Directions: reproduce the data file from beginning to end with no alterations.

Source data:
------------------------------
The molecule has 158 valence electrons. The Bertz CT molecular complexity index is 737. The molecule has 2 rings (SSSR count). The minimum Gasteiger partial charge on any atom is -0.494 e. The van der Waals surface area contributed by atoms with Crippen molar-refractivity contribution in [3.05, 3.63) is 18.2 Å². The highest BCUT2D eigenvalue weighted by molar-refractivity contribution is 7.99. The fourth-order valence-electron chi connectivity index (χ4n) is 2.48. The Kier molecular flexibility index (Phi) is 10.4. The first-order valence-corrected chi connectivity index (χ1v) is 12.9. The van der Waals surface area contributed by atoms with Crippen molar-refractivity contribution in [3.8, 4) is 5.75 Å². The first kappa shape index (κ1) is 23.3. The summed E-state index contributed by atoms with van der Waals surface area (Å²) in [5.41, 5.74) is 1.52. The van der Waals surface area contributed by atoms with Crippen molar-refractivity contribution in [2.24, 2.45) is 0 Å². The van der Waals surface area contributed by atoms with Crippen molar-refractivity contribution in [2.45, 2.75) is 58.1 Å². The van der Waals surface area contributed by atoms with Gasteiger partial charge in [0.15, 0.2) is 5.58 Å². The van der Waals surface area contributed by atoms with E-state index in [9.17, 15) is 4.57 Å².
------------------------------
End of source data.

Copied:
The molecule has 158 valence electrons. The Bertz CT molecular complexity index is 737. The molecule has 2 rings (SSSR count). The minimum Gasteiger partial charge on any atom is -0.494 e. The van der Waals surface area contributed by atoms with Crippen molar-refractivity contribution in [3.05, 3.63) is 18.2 Å². The highest BCUT2D eigenvalue weighted by molar-refractivity contribution is 7.99. The fourth-order valence-electron chi connectivity index (χ4n) is 2.48. The Kier molecular flexibility index (Phi) is 10.4. The first-order valence-corrected chi connectivity index (χ1v) is 12.9. The van der Waals surface area contributed by atoms with Crippen molar-refractivity contribution in [3.8, 4) is 5.75 Å². The first kappa shape index (κ1) is 23.3. The summed E-state index contributed by atoms with van der Waals surface area (Å²) in [5.41, 5.74) is 1.52. The van der Waals surface area contributed by atoms with Crippen molar-refractivity contribution in [2.24, 2.45) is 0 Å². The van der Waals surface area contributed by atoms with Crippen molar-refractivity contribution in [2.45, 2.75) is 58.1 Å². The van der Waals surface area contributed by atoms with Gasteiger partial charge in [0.15, 0.2) is 5.58 Å². The van der Waals surface area contributed by atoms with E-state index in [9.17, 15) is 4.57 Å².